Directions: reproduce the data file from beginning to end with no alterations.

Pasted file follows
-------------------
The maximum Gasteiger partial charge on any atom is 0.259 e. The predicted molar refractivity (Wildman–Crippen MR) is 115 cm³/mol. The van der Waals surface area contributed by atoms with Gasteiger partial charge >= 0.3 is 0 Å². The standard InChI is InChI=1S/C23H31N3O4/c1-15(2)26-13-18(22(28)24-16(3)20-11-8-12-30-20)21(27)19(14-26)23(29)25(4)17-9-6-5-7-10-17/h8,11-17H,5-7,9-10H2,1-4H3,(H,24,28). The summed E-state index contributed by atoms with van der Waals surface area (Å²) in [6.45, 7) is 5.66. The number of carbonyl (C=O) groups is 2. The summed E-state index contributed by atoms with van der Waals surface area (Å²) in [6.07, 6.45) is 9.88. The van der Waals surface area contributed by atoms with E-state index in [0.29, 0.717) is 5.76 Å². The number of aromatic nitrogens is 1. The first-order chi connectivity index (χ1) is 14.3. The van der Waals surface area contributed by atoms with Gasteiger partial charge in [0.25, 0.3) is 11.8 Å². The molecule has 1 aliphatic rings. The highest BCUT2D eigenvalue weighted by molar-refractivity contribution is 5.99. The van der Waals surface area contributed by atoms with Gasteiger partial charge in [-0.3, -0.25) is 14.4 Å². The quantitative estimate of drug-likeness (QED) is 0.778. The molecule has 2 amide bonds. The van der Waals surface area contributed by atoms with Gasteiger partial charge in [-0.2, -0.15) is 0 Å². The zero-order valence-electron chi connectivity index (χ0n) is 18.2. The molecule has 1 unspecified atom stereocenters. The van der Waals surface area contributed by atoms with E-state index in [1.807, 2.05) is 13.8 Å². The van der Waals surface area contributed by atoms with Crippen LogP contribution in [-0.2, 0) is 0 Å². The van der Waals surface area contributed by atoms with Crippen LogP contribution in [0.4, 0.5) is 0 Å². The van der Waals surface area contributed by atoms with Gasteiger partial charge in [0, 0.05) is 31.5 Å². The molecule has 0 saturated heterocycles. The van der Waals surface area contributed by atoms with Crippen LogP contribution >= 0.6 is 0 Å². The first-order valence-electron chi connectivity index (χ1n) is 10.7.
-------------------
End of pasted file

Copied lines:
The maximum Gasteiger partial charge on any atom is 0.259 e. The predicted molar refractivity (Wildman–Crippen MR) is 115 cm³/mol. The van der Waals surface area contributed by atoms with Gasteiger partial charge >= 0.3 is 0 Å². The standard InChI is InChI=1S/C23H31N3O4/c1-15(2)26-13-18(22(28)24-16(3)20-11-8-12-30-20)21(27)19(14-26)23(29)25(4)17-9-6-5-7-10-17/h8,11-17H,5-7,9-10H2,1-4H3,(H,24,28). The summed E-state index contributed by atoms with van der Waals surface area (Å²) in [6.45, 7) is 5.66. The number of carbonyl (C=O) groups is 2. The summed E-state index contributed by atoms with van der Waals surface area (Å²) in [6.07, 6.45) is 9.88. The van der Waals surface area contributed by atoms with E-state index in [0.29, 0.717) is 5.76 Å². The number of aromatic nitrogens is 1. The first-order chi connectivity index (χ1) is 14.3. The van der Waals surface area contributed by atoms with Gasteiger partial charge in [0.25, 0.3) is 11.8 Å². The molecule has 1 aliphatic rings. The highest BCUT2D eigenvalue weighted by molar-refractivity contribution is 5.99. The van der Waals surface area contributed by atoms with Gasteiger partial charge in [-0.3, -0.25) is 14.4 Å². The quantitative estimate of drug-likeness (QED) is 0.778. The molecule has 2 amide bonds. The van der Waals surface area contributed by atoms with Gasteiger partial charge in [-0.2, -0.15) is 0 Å². The zero-order valence-electron chi connectivity index (χ0n) is 18.2. The molecule has 1 unspecified atom stereocenters. The van der Waals surface area contributed by atoms with E-state index in [1.807, 2.05) is 13.8 Å². The van der Waals surface area contributed by atoms with Crippen LogP contribution in [-0.2, 0) is 0 Å². The van der Waals surface area contributed by atoms with Crippen LogP contribution in [0.4, 0.5) is 0 Å². The van der Waals surface area contributed by atoms with Gasteiger partial charge in [0, 0.05) is 31.5 Å². The molecule has 0 saturated heterocycles. The van der Waals surface area contributed by atoms with Crippen LogP contribution >= 0.6 is 0 Å². The first-order valence-electron chi connectivity index (χ1n) is 10.7.